Finally, if you like my blog, you can still vote for it in Longlife Exhausts quest to find the best car blog here. I’d be very grateful if you did.
It’s been a while since my last blog, apologies to anyone who has been waiting in eager anticipation for my latest mutterings, but quite frankly, if you fall into the category then perhaps you need to find yourself a hobby! Thats not to say im not very flattered if you do though.
Anyway, it’s been a week or so of ups and downs and rather than dwelling on the negatives, I’ll talk about the positives. This week I headed off to Brands Hatch for the Motorsport Vision Racing (MSVR) media day. It seemed like an age since I was last at Brands Hatch but it did mean the new season of Motorsport was drawing near. A coffee and bacon roll on arrival was much appreciated before Jonathan Palmer discussed the season ahead and introduced the racing series to compete under the MSVR banner. My full report on the media day can be found at TheCheckeredFlag.co.uk which you can read here.
After the presentations of race series and discussions in the media centre, I number of cars from the various representative series were taking to the track. Some of which were providing passenger rides. Two cars to offer this were a pair of Radical Sports cars. As I headed into the garage, I managed to get a ride in the Radical SR3 RS. I was in for the ride of my life. A full report of my experience in the car can be read here. So after this amazing experience I was pretty made up. I’d never done anything like that before but would jump at the chance to do it again.
As I write this, it is three weeks until I will be heading to Snetterton for my first race weekend of the year. MSVR are hosting a number of race series, and one of which, the MSV Trackday Trophy will see the debut of my Friend Julie. She will be taking to the new 300 circuit in a Porsche 944. So I will be there to cheer he on, get some photos and reporting on the weekend.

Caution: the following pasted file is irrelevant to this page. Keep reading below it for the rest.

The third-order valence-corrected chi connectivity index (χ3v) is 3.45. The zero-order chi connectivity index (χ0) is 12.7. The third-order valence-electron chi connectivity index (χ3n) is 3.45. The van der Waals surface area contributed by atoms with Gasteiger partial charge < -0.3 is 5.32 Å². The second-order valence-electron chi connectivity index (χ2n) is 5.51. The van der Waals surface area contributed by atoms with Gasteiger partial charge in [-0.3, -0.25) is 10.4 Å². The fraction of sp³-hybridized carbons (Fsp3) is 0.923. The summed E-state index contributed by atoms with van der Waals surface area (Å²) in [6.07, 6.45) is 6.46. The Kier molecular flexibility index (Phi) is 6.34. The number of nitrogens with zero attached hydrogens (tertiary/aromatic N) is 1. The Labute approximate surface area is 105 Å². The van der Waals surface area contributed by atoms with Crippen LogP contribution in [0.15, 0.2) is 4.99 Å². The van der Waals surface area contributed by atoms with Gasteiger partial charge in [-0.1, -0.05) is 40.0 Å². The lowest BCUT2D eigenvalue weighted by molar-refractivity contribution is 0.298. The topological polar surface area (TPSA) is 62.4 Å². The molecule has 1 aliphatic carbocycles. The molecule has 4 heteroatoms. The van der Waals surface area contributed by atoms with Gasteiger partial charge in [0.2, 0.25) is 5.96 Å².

Other news from the world of motorsport is the cancellation of the Bahrain Grand Prix. Its been a long wait for the new season to get underway, however, there are far more important things happening in the world that are of higher importance than Formula One and the current situation out there is one of them. Let’s be honest, after last year’s season opening bore fest, it’s probably just as well it’s been postponed. Whether it will be slotted into the already congested F1 calendar at a later date remains to be seen. I had heard that it could slot in between India and Abu Dhabi towards the end of the year.
Lastly, both my 1966 GT40 Model has been finished and my latest model, a 1960’s Mini Cooper racing car. Having spent hours working on the GT40, meticulously paining and putting it together to get it perfect, disaster struck when it came to the decals. The kit was quite old and although the decals showed no sign of ageing or damage, when it came to putting them on some of them shattered and broke. I did the best I could to put them together and it did mean I had to paint the front wing decals. It was disappointing for this to happen after the model was looking really good. There were however no such problems with the Mini and that was completed without any problem. It looks really good and even has an opening bonnet to show off the engine which I spent quite a while working on. Its hard work painting very small parts for the engine but it was very worthwhile. I’m thinking of putting together a flickr album on my account to show the photos I have of them at various stages of the build. I now need to find some more models to work on.